The Right Way to Ripen Green Tomatoes and More Garden Myths Debunked

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Gardeners all have advice but some of it isn't helpful. Weed out the myths on how to ripen green tomatoes, what to plant near black walnut trees and more.

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A row of ripening tomatoes from green to red

Myth: To Ripen Green Tomatoes, Set Them on a Sunny Windowsill

FACT: A common misconception on how ripen tomatoes is that you need a lot of light, but sunlight isn’t actually needed. For slow ripening, put tomatoes in a cool basement and wrap them individually in newspaper to contain the ethylene gas given off by the fruit that hastens ripening. Store ripe and unripe fruits together for faster results.

Check out 7 ways to grow the ultimate tomato crop.

Myth: Compost Bins and Piles Smell Awful

FACT: If your compost pile has anything but a pleasant earthy smell, it’s not being properly worked. Get the basics to start composting for a healthy, stink-free pile. Anaerobic composting means there might be a lack of oxygen in the pile. It will break down—slowly—but will have a swampy smell. Turn the pile regularly to introduce oxygen and help mitigate any odor. Add dry leaves and a few shovels full of soil to keep materials from turning slimy.

Eastern black walnut fruitsnickkurzenko/Getty Images
Some plants will grow near black walnut trees

Myth: You Can’t Plant Anything Near a Black Walnut Tree

FACT: While black walnut trees do release an allelopathic chemical called juglone, which can inhibit the growth of some plants, many others are able to grow beneath and near them. Zinnia, daylily, phlox, shasta daisy, begonia, Japanese maple, forsythia and purple coneflower all are capable of thriving near a black walnut tree. Your local cooperative extension or master gardener program will have a complete list for your region.

Discover 7 things you need to know before planting a tree.

Myth: Newspaper and Cardboard Are Superb Weed Barriers

FACT: In certain situations, newspaper and cardboard can be used as weed barriers and then covered with wood chips or organic mulch. The problem is, they can impede water penetration and gas exchange if they become too wet or too dry. The same goes if they’re applied too heavily. Use no more than four to six sheets of newspaper or one layer of cardboard as sheet mulch and use these ways to win the war on weeds.

Myth: You Should Paint Tree Wounds After Pruning

FACT: This is an old practice of tree care that has fallen out of favor. In most cases, painting a blemish doesn’t serve a purpose and may actually negatively affect the sealing of the wound. However, there are exceptions: If you are pruning a tree that could be threatened by the disease-carrying beetles attracted to a fresh wound, tree-wound paint can help. Consider it for the types of oaks that are susceptible to oak wilt in particular.

Here’s how to identify common tree diseases and what to do about them.

Myth: For the Best Garden Soil, Be Sure to Cultivate Regularly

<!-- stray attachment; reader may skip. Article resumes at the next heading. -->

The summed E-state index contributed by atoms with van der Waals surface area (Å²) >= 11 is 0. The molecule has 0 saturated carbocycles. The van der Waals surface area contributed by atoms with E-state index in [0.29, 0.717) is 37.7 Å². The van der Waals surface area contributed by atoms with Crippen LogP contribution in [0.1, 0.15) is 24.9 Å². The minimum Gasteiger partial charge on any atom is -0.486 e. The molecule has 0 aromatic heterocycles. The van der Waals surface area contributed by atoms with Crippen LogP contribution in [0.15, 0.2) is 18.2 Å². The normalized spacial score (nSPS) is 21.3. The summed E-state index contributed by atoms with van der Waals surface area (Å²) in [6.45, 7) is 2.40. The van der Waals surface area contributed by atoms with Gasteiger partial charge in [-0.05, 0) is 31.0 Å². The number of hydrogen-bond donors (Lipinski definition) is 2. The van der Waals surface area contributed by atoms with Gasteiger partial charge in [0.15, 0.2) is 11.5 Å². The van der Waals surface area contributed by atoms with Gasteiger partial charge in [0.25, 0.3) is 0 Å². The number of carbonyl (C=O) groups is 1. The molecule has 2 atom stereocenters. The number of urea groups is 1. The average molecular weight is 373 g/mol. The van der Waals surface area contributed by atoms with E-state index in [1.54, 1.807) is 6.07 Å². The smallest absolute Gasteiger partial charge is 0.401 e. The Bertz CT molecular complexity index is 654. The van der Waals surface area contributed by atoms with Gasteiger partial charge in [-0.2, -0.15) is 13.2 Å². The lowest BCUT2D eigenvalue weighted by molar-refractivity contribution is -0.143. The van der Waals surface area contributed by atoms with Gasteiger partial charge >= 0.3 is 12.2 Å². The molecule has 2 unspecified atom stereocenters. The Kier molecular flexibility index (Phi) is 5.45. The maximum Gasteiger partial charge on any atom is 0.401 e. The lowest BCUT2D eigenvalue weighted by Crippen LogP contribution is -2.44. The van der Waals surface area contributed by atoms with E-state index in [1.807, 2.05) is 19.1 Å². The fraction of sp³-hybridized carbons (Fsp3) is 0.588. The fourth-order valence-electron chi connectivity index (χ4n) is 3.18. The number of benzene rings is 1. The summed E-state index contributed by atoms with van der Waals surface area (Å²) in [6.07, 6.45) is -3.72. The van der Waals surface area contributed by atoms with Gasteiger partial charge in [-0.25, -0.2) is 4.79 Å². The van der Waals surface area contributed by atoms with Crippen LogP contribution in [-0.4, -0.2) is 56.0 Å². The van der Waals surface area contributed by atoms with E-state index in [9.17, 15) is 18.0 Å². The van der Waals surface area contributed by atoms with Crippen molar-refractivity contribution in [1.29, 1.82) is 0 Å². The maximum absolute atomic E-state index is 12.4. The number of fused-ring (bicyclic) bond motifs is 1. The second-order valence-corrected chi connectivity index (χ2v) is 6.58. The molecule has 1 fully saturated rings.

FACT: Some cultivation is helpful with heavy or compacted soils but too much can turn the topsoil into a powdery dust that repels water and is not conducive to root growth. Also, frequent cultivation exposes more of the soil to the sun, which can dry it out and cut down the amount of beneficial microbes.

Myth: Pepper Plants Aren’t Producing Because the Soil is Too Rich

FACT: While overly rich soil will favor foliage over flowers, it won’t stop pepper plants from bearing fruit altogether. It’s more likely that a lack of flowering (and subsequent pepper production) is due to weather. A hot, drying wind will cause flowers to drop off. Also, many pepper plants are very temperature sensitive, so flowers will drop off below 55 degrees or above 85 degrees.

Myth: Wood Chips Make the Best Mulch

FACT: That depends on where you’re using them. Wood chips are a wonderful mulch for a natural garden, but they hold too much moisture for cactuses and succulents. There are other caveats, too. Don’t spread them too heavily (no more than 3 inches thick) and don’t pile them against plant stems—this can cause problems with bugs and rot.

We asked a garden expert: Is it OK to use rubber mulch?

A person pushing a push lawn mower across the yard.

Myth: Leaving Grass Clippings in Place Will Cause Lawn Thatch to Build Up

FACT: Short grass clippings do not contribute to lawn thatch—a thick layer of dead plant debris that makes it difficult for new turf to emerge. In fact, it’s advised to leave your grass clippings in place, rather than bagging them, especially if you have a mulching mower. It’s less work and the clippings are a free source of nitrogen for your lawn. For the best-looking grass, always keep lawn mower blades sharp.

Learn what grass grows in shade and how to grow it.

Myth: You Need to Water Plants Daily

FACT: Container plants may need a dousing daily, but those in landscapes do not. It’s better to water once or twice a week and to irrigate deeply. Shallow watering encourages roots to stay near the surface. Instead, you want roots to grow deep so plants are self-sufficient during dry periods. Obviously, cactuses and succulents need less water. Check the soil moisture before getting out the hose. To make the job even easier, invest in these plant watering systems we love.

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Luke Miller
Luke Miller is an award-winning garden editor with 25 years' experience in horticultural communications, including editing a national magazine and creating print and online gardening content for a national retailer. He grew up across the street from a park arboretum and has a lifelong passion for gardening in general and trees in particular. In addition to his journalism degree, he has studied horticulture and is a Master Gardener.